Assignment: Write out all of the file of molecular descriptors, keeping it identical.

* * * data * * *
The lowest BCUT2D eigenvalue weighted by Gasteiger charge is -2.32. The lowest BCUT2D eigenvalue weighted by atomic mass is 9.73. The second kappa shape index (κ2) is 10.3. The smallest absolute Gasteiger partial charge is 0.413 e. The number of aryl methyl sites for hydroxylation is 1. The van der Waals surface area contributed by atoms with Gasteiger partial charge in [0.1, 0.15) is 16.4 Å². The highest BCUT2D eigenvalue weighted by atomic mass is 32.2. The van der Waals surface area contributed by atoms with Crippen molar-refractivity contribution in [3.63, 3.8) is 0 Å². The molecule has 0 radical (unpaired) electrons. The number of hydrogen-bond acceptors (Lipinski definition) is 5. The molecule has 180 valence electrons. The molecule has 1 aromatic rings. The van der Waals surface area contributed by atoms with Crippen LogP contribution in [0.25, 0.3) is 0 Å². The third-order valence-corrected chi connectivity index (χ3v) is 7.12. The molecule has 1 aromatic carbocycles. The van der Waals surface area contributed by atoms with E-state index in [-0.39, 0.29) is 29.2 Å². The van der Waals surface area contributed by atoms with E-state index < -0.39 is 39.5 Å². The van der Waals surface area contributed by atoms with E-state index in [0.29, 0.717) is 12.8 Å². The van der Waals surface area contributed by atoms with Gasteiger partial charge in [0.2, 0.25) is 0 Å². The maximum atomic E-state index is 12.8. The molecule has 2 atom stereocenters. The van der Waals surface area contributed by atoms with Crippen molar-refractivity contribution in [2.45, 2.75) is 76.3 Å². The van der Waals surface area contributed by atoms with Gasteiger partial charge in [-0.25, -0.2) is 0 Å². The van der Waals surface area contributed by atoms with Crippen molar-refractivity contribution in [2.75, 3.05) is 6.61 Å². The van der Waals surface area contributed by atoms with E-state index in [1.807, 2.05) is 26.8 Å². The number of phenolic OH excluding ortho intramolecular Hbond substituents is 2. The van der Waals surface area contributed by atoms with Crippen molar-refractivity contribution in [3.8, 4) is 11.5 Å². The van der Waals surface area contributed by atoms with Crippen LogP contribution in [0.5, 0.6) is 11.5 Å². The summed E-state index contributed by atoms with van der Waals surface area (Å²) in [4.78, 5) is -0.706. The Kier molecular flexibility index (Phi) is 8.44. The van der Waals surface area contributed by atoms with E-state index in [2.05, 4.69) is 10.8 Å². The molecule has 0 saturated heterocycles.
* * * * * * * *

The lowest BCUT2D eigenvalue weighted by Gasteiger charge is -2.32. The lowest BCUT2D eigenvalue weighted by atomic mass is 9.73. The second kappa shape index (κ2) is 10.3. The smallest absolute Gasteiger partial charge is 0.413 e. The number of aryl methyl sites for hydroxylation is 1. The van der Waals surface area contributed by atoms with Gasteiger partial charge in [0.1, 0.15) is 16.4 Å². The highest BCUT2D eigenvalue weighted by atomic mass is 32.2. The van der Waals surface area contributed by atoms with Crippen molar-refractivity contribution in [3.63, 3.8) is 0 Å². The molecule has 0 radical (unpaired) electrons. The number of hydrogen-bond acceptors (Lipinski definition) is 5. The molecule has 180 valence electrons. The molecule has 1 aromatic rings. The van der Waals surface area contributed by atoms with Crippen LogP contribution in [0.25, 0.3) is 0 Å². The third-order valence-corrected chi connectivity index (χ3v) is 7.12. The molecule has 1 aromatic carbocycles. The van der Waals surface area contributed by atoms with E-state index in [-0.39, 0.29) is 29.2 Å². The van der Waals surface area contributed by atoms with E-state index < -0.39 is 39.5 Å². The van der Waals surface area contributed by atoms with E-state index in [0.29, 0.717) is 12.8 Å². The van der Waals surface area contributed by atoms with Gasteiger partial charge in [0.2, 0.25) is 0 Å². The maximum atomic E-state index is 12.8. The molecule has 2 atom stereocenters. The van der Waals surface area contributed by atoms with Crippen molar-refractivity contribution in [2.45, 2.75) is 76.3 Å². The van der Waals surface area contributed by atoms with Gasteiger partial charge in [-0.25, -0.2) is 0 Å². The van der Waals surface area contributed by atoms with Crippen molar-refractivity contribution in [2.75, 3.05) is 6.61 Å². The van der Waals surface area contributed by atoms with E-state index in [1.807, 2.05) is 26.8 Å². The number of phenolic OH excluding ortho intramolecular Hbond substituents is 2. The van der Waals surface area contributed by atoms with Crippen molar-refractivity contribution in [3.8, 4) is 11.5 Å². The van der Waals surface area contributed by atoms with Crippen LogP contribution in [0.5, 0.6) is 11.5 Å². The summed E-state index contributed by atoms with van der Waals surface area (Å²) in [4.78, 5) is -0.706. The Kier molecular flexibility index (Phi) is 8.44. The van der Waals surface area contributed by atoms with E-state index in [2.05, 4.69) is 10.8 Å². The molecule has 0 saturated heterocycles.